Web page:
"Depressed single mom Adele and her son Henry offer a wounded, fearsome man a ride. As police search town for the escaped convict, the mother and son gradually learn his true story as their options become increasingly limited."This is another highly entertaining film, superbly acted and directed, especially young Gattlin Griffith, playing Henry.
As we left Cineworld, the sky had cleared a little, and the wind dropped. Perhaps tomorrow we'd be off on the cut. When we got back to Kantara, Grace cooked a large banana cake, nibbles for the cruise!
Boaty banana cake
pinch of salt (not literally a pinch, you know what I mean)
heaped teaspoon of mixed spice3 large or 4 small (ish) overripe bananas
Sure enough, Friday proved to be a bright and still day, albeit a bit nippy for the time of year, so off we went. We didn't get to leave until around 1:00pm, and we stopped for lunch an hour later. There were few other moving boats on the water; we saw perhaps twelve in the five hours we travelled.
After lunch, the sky had clouded over a bit, and a wind had sprung up. We set off into that wind, and started to feel rather chilly. Travelling slowly because of heading into the wind, we arrived at Welford Junction wondering if we'd reach the end the Arm before the light failed us, but we carried on.
The water was shallow for long stretches, slowing us even more, but we arrived at a good mooring at around 6:00, and just in time before the light gave out.
|The next morning|
We woke to a beautiful Saturday morning, and set off towards Foxton. Our passage was delayed 30 to 40 minutes by a boat ascending Welford Lock, being filmed for Chico Chugg, to be a CBBC programme based on a series of children's books.
Their progress was further hampered by another film crew filming them, making a documentary about film-making.
It was a fabulous day to cruise. Clear skies, bright sun, and very warm. There were again few boats moving, and we had the canal to ourselves most of the time. We moored for the night at the top of Foxton Locks.
Sunday was again a beautiful day. We had a leisurely start, and our departure was even later than we expected because of our failure to remember that the clocks went forward that morning! Our descent of the staircase was at a good pace, aided by a couple of lockies and a host of helpful gongoozlers.
Coming out of the bottom lock, we turned right onto the Market Harborough Arm of the canal - new territory to us. I had problems with the second swing bridge, crossed by a road. In order to swing the gates across the road at each end of the bridge, one has to make sure that the bridge is fully closed - to the inch! But unfortunately, it had the habit of moving slightly as soon as I moved towards the barriers; the mechanism for anchoring it was clearly faulty. This was only solved when a man came along and gave me a hand.
This was followed by an unmoorable stretch, so lunch was late, and when we finally found a good spot at which to eat, we decided to stop there for the rest of the day and night.
As we ate that evening, we listened to Said the Maiden doing a spot on Sue Marchant's evening show on BBC Radio Cambridgeshire, big smiles on our faces.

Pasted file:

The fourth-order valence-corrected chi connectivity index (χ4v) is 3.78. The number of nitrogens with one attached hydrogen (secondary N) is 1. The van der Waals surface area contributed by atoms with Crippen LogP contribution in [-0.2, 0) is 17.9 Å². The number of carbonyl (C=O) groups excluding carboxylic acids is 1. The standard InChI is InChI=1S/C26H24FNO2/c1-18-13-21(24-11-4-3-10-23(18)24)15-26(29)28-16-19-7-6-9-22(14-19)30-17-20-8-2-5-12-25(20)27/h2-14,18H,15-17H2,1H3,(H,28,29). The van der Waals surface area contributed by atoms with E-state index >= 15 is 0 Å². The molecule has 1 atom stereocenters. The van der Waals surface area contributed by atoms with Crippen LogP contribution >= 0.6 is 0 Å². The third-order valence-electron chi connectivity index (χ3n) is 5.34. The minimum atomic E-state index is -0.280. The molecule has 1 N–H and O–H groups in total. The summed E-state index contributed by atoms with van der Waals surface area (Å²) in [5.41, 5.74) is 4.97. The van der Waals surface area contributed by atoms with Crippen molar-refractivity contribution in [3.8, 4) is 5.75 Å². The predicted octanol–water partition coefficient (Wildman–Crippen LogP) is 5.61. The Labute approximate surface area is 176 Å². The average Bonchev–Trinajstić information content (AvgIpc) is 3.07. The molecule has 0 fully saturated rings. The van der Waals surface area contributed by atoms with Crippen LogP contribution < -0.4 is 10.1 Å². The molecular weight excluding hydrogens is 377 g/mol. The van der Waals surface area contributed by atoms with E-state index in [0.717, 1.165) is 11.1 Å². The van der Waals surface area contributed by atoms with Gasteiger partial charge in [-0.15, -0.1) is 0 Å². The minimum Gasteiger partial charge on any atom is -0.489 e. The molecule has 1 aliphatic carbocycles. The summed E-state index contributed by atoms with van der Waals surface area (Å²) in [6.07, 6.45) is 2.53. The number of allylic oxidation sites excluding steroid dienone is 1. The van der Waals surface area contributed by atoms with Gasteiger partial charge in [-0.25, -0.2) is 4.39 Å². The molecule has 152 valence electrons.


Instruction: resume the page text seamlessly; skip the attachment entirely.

Monday's weather continued the warm, springy weather trend, and we made our way down to the basin at Union Wharf, Market Harborough. The canal and the countryside were lovely, but the water had a great deal of floating detritus; cut reeds and pieces of tree, sometimes large, which made travel potentially hazardous. We moored just outside the basin, and Grace went into town for a bit of shopping.
After lunch, we winded in the basin, and returned up the arm towards Foxton again. As had happened on the way up, we found ourselves from time to time behind holiday boaters on their way out of or into the Union Wharf where the Canal Boat Club hire company is based. It made us smile, seeing some of them going so slowly and tentatively; they happily allowed us to pass them at a more confident pace.
The swing bridge was not as problematic as before. I had a brisk walk from there to the first swing bridge at the Foxton junction, opening that in time for Kantara and a Canal Boat Club boat slip through and turn left to the bottom lock. It was only five minutes before the "last boat up" time, but the volunteer lock-keeper let us in, with one boat immediately above us, and the one behind. I was met by Joanna from Smudge in the berth next to us at Yelvertoft. Joanna is a volunteer lockie, and she helped me up most of the staircase. Fifty minutes later, Grace drove Kantara out of the top lock, and to the nearest suitable mooring, where we stayed the night.
Tuesday was our longest cruising day. As regular readers will have noticed, we don't strive to do a particular number of miles each day, or achieve a particular destination, nor cruise for a given number of hours. Rather, we keep going until we find a good place to stop for the night, and this might be mid-afternoon. But this day we set ourselves the marina as a target. The weather was lovely again, although it was beginning to deteriorate a little by the time we got to Yelvertoft. With some slow miles behind other boats, a leisurely lunch, and a no-hurry attitude, we pulled into our berth at around 5:00pm. 47 miles and 22 locks.
It was a lovely start to our cruising season. Today, it's raining!